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Achieving a work-life balance as a junior solicitor

Today is World Mental Health Day and individuals across the world are doing their bit to raise awareness of mental health issues. The day also offers the opportunity for industries to reflect on their efforts Read more...

Today is World Mental Health Day and individuals across the world are doing their bit to raise awareness of mental health issues. The day also offers the opportunity for industries to reflect on their efforts to be more mindful of mental health in the workplace, a cause we care strongly about. To seek a specialist perspective, our Partner Steven Bernstein spoke with top London psychiatrist and author Dr Paul Keedwell to gather his thoughts on the ways the legal sector can support its junior employees. 

Many keen and energetic young lawyers enter the legal profession hoping for a good work-life balance in addition to esteem and remuneration. Unfortunately, for many, the reality is far more challenging. In a highly competitive environment some firms lose sight of the need to support their busy junior staff and many of their employees pay a high price in terms of stress and stress-related illnesses.

Early last year, The Law Society’s Junior Law Division undertook a survey of its members to assess their levels of wellbeing, resilience and mental health. The results were alarming: Over 80 per cent of respondents had felt stressed in the previous month and 26 per cent had felt severely/extremely stressed. The key stress factors were high workload, client demands/expectations, lack of support and ineffective management.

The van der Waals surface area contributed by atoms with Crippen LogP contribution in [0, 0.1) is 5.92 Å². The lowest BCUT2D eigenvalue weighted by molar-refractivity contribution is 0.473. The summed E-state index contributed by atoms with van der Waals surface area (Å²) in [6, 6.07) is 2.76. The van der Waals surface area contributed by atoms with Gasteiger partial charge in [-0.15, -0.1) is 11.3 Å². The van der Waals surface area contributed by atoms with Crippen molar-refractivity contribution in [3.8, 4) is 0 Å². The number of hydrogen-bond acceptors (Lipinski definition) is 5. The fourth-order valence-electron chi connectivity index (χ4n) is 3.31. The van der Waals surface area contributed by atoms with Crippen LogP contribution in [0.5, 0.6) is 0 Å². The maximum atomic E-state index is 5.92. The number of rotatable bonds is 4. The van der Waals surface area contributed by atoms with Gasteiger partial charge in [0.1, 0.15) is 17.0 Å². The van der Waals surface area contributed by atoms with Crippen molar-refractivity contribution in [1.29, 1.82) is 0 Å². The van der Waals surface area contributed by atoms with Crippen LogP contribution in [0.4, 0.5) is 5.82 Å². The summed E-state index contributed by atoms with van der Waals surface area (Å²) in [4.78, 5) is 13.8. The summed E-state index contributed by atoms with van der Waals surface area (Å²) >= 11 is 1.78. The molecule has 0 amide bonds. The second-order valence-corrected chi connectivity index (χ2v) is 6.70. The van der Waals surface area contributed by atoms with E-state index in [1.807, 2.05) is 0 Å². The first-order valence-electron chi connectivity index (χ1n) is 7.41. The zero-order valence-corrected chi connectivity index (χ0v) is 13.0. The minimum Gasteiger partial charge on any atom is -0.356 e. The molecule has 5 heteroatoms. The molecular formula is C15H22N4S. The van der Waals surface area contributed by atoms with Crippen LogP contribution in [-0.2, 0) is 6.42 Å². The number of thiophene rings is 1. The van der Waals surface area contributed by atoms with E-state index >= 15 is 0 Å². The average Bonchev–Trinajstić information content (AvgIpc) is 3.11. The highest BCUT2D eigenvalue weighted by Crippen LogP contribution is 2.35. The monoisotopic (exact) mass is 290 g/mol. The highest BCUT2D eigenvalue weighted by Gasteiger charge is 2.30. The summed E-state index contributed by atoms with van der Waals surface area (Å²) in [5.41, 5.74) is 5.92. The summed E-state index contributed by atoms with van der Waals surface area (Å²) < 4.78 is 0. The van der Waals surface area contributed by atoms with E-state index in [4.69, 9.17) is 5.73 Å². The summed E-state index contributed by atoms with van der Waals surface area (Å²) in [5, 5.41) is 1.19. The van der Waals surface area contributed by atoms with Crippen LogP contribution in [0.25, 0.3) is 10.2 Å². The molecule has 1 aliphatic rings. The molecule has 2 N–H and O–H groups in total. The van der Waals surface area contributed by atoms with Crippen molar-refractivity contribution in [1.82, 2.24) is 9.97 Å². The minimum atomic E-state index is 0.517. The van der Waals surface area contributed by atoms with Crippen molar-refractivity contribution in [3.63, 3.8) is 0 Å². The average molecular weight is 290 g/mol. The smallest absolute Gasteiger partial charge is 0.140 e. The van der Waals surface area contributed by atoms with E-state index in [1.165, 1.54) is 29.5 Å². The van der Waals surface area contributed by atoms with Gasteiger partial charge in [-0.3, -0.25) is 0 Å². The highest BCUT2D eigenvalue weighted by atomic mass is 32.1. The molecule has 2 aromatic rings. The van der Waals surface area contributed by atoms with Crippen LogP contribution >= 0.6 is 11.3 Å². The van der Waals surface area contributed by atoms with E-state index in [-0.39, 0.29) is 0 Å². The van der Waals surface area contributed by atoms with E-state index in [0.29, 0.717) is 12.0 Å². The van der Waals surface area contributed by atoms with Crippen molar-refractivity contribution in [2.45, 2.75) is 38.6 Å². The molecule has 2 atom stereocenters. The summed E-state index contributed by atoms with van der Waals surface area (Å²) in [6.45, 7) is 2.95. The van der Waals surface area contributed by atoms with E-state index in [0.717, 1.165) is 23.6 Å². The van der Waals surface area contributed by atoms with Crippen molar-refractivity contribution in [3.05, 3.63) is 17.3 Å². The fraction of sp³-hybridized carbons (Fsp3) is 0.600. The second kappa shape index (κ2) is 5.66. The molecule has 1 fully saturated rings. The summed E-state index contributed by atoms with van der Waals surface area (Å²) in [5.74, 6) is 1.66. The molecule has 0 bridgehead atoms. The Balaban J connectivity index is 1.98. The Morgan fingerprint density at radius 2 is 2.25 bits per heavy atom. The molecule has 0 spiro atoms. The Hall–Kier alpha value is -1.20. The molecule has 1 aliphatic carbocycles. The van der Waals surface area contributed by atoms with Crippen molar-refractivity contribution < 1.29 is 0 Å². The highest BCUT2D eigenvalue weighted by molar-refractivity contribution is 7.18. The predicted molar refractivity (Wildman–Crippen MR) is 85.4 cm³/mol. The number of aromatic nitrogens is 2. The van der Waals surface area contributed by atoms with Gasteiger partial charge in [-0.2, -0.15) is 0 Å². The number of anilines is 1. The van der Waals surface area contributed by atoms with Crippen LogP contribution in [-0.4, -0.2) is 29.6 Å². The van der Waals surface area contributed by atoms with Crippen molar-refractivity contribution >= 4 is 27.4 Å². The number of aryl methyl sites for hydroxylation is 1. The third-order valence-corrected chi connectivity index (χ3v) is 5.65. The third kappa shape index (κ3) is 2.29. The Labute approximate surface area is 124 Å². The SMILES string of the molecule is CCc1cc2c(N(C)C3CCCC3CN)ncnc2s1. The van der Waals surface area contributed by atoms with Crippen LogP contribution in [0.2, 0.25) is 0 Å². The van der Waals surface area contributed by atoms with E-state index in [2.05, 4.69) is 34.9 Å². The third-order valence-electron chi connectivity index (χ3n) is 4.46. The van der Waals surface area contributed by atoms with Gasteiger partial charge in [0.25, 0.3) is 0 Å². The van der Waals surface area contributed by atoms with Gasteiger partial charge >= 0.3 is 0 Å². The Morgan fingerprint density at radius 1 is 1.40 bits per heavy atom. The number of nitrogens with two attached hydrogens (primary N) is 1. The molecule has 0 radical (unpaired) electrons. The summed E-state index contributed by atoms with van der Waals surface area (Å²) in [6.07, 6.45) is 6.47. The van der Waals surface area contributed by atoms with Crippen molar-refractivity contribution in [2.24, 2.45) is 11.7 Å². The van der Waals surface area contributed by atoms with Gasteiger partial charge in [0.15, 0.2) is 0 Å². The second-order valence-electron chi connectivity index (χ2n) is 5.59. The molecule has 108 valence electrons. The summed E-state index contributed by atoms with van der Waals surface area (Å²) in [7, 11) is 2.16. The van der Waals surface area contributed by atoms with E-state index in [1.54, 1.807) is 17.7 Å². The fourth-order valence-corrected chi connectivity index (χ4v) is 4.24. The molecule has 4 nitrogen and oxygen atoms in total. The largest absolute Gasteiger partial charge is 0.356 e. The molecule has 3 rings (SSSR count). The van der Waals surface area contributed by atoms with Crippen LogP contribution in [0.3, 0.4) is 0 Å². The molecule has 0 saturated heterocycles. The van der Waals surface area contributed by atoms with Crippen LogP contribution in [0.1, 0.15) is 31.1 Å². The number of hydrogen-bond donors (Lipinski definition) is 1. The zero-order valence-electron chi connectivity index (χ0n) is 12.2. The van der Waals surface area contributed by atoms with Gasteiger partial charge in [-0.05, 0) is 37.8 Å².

Even more worryingly, over 38 per cent had suffered with a mental health problem in the previous month. Of these individuals, 55 per cent had considered taking time off (but hadn’t), and only 18 per cent had told their employer. Over half had experienced problems in their family life and relationships as a result of their work. Needless to say, most felt that their organisation could do more to provide help, guidance and support in relation to mental health in the workplace.

Anxiety disorders, depression and burnout are not only undesirable at an individual level, but they are clearly bad for productivity. If firms fail to offer staff better support they run the risk of burnt out employees turning in lacklustre work, or they will fail to retain the talent that they need. Furthermore, if burn out leads to mental disorder this can be costly. Mental illness is one of the leading causes of employee absenteeism, and costs the UK economy £94bn a year, according to recent OECD figures. Employers have a duty of care to help people suffering from depression, for example, and have a moral and legal duty to assist in their rehabilitation within the workplace. Better to address any problems early on. In failing to prevent mental health problems in the workplace, companies are only hurting themselves. 

Psychiatrist and author Dr Paul Keedwell, co-founder of Why the Long Face? podcast comments:

“It is no longer acceptable – or defensible – to assume that chronic stress and burnout are natural consequences of working in a busy and competitive environment. We all have a responsibility to look after the mental health of our colleagues in the workplace by offering help in a timely manner. We also need to pay attention to our own work-life balance and learn to seek help or advice before mental illness takes hold”